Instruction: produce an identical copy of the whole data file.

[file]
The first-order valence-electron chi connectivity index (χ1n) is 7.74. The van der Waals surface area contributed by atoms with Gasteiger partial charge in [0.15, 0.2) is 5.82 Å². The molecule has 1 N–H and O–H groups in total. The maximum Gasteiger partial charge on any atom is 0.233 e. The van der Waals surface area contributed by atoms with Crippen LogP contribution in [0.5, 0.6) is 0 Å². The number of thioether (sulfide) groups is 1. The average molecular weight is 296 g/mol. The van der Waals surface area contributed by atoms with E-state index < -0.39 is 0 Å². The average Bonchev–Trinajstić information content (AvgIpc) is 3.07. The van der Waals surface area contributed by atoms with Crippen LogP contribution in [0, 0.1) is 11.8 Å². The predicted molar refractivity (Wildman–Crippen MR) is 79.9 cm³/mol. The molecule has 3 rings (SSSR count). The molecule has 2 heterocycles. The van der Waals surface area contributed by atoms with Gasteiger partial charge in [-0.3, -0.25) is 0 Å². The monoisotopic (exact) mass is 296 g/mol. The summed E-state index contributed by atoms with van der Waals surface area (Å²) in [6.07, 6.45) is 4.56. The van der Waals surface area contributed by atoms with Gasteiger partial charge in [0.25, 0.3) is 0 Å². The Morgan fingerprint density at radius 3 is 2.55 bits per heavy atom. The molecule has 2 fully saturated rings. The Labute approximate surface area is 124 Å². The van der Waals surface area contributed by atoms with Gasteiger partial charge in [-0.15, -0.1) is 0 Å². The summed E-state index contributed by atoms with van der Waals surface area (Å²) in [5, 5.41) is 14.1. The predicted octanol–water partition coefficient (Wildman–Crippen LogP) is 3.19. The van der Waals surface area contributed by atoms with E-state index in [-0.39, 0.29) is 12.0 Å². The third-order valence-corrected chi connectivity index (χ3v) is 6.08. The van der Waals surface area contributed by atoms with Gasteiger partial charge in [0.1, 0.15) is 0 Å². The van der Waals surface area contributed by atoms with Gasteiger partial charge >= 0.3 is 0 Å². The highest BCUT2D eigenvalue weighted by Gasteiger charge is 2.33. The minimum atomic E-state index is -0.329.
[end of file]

The first-order valence-electron chi connectivity index (χ1n) is 7.74. The van der Waals surface area contributed by atoms with Gasteiger partial charge in [0.15, 0.2) is 5.82 Å². The molecule has 1 N–H and O–H groups in total. The maximum Gasteiger partial charge on any atom is 0.233 e. The van der Waals surface area contributed by atoms with Crippen LogP contribution in [0.5, 0.6) is 0 Å². The number of thioether (sulfide) groups is 1. The average molecular weight is 296 g/mol. The van der Waals surface area contributed by atoms with E-state index < -0.39 is 0 Å². The average Bonchev–Trinajstić information content (AvgIpc) is 3.07. The van der Waals surface area contributed by atoms with Crippen LogP contribution in [0, 0.1) is 11.8 Å². The predicted molar refractivity (Wildman–Crippen MR) is 79.9 cm³/mol. The molecule has 3 rings (SSSR count). The molecule has 2 heterocycles. The van der Waals surface area contributed by atoms with Gasteiger partial charge in [-0.3, -0.25) is 0 Å². The monoisotopic (exact) mass is 296 g/mol. The summed E-state index contributed by atoms with van der Waals surface area (Å²) in [6.07, 6.45) is 4.56. The van der Waals surface area contributed by atoms with Gasteiger partial charge in [0.25, 0.3) is 0 Å². The Morgan fingerprint density at radius 3 is 2.55 bits per heavy atom. The molecule has 2 fully saturated rings. The Labute approximate surface area is 124 Å². The van der Waals surface area contributed by atoms with Gasteiger partial charge in [-0.15, -0.1) is 0 Å². The summed E-state index contributed by atoms with van der Waals surface area (Å²) in [5, 5.41) is 14.1. The predicted octanol–water partition coefficient (Wildman–Crippen LogP) is 3.19. The van der Waals surface area contributed by atoms with E-state index in [-0.39, 0.29) is 12.0 Å². The third-order valence-corrected chi connectivity index (χ3v) is 6.08. The van der Waals surface area contributed by atoms with Gasteiger partial charge in [0.1, 0.15) is 0 Å². The van der Waals surface area contributed by atoms with Gasteiger partial charge >= 0.3 is 0 Å². The highest BCUT2D eigenvalue weighted by Gasteiger charge is 2.33. The minimum atomic E-state index is -0.329.